Liked by 1 person

  10. Congratulations! There’s a saying from where I come from: “No matter how long the wedding procession stretches, it always ends up in church.”

    In your case — despite all the roadblocks, everything still fell into place. Wishing you the best in your married life!

    Liked by 1 person

    1. Thank you! I wasn’t initially aware of all the wedding options either, but it turns out you can get married in most federal or state parks and lands as long as you obtain the appropriate permits. It’s apparently becoming a more popular thing to do.

      Liked by 1 person

  11. Wow, what a beautiful location! Congratulations on getting married, Diana. I wish you every happiness together. I very much love how in the States, more and more people are turning their wedding days into more of an adventure by getting married in the outdoors filled with rugged snow-capped mountains, breathtaking sunsets, lush green forests, and beautiful coastal views. Thanks for sharing and have a good day 🙂 Aiva xx

    Liked by 1 person

  12. You got a pretty cool park even after all those hassles! But still … sorry you had to go through that frustration. No handstand in the wedding dress, I guess. 🙂 I share your reluctance to post very much personal stuff, but I’m glad you posted a little bit about this important weekend for your family and yourselves. Dream wedding or not, it looks pretty special!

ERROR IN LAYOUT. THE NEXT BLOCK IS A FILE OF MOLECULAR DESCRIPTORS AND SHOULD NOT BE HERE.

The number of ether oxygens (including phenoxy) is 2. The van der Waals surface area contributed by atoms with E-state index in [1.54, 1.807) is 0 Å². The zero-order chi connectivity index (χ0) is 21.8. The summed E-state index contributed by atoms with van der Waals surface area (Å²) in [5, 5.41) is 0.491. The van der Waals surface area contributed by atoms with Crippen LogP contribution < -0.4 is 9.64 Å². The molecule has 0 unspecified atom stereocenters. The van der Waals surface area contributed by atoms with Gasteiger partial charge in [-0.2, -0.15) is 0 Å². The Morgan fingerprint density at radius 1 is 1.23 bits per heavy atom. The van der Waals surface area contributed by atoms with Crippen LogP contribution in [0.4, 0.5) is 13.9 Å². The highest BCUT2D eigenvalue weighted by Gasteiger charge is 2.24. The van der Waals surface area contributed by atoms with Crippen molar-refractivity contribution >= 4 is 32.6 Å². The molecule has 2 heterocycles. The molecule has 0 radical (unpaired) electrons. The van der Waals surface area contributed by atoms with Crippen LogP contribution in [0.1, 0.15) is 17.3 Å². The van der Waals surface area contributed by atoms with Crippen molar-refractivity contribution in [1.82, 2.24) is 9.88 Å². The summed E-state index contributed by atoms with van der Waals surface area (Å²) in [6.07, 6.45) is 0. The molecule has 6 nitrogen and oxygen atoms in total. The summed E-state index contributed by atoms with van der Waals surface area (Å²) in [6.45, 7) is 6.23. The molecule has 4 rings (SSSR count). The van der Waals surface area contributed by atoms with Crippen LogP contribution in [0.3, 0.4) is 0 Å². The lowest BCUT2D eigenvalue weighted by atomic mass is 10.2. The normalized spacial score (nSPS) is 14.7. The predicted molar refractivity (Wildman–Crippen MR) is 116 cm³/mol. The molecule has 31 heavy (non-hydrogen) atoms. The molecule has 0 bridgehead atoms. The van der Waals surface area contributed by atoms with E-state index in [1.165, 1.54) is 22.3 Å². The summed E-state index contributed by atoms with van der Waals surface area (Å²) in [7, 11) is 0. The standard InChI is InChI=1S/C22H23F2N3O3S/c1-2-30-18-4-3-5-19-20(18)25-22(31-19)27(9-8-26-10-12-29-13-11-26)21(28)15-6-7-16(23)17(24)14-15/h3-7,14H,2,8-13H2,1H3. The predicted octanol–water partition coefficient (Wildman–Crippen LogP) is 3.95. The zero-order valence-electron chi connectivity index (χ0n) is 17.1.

Liked by 1 person

  13. Congratulations on the wedding! You and the national park look stunning! I had no idea just how much of a process it was to have a wedding ceremony inside of a national park, but I’m glad you made it work! Wishing you and Pat a wonderful marriage in the years to come!

    Liked by 2 people

    1. Thanks, Rebecca! I had no idea about the process initially either, which is why I wanted to share. I only hope others don’t have as many frustrations as we did. But it all worked out perfectly in the end!

      Liked by 1 person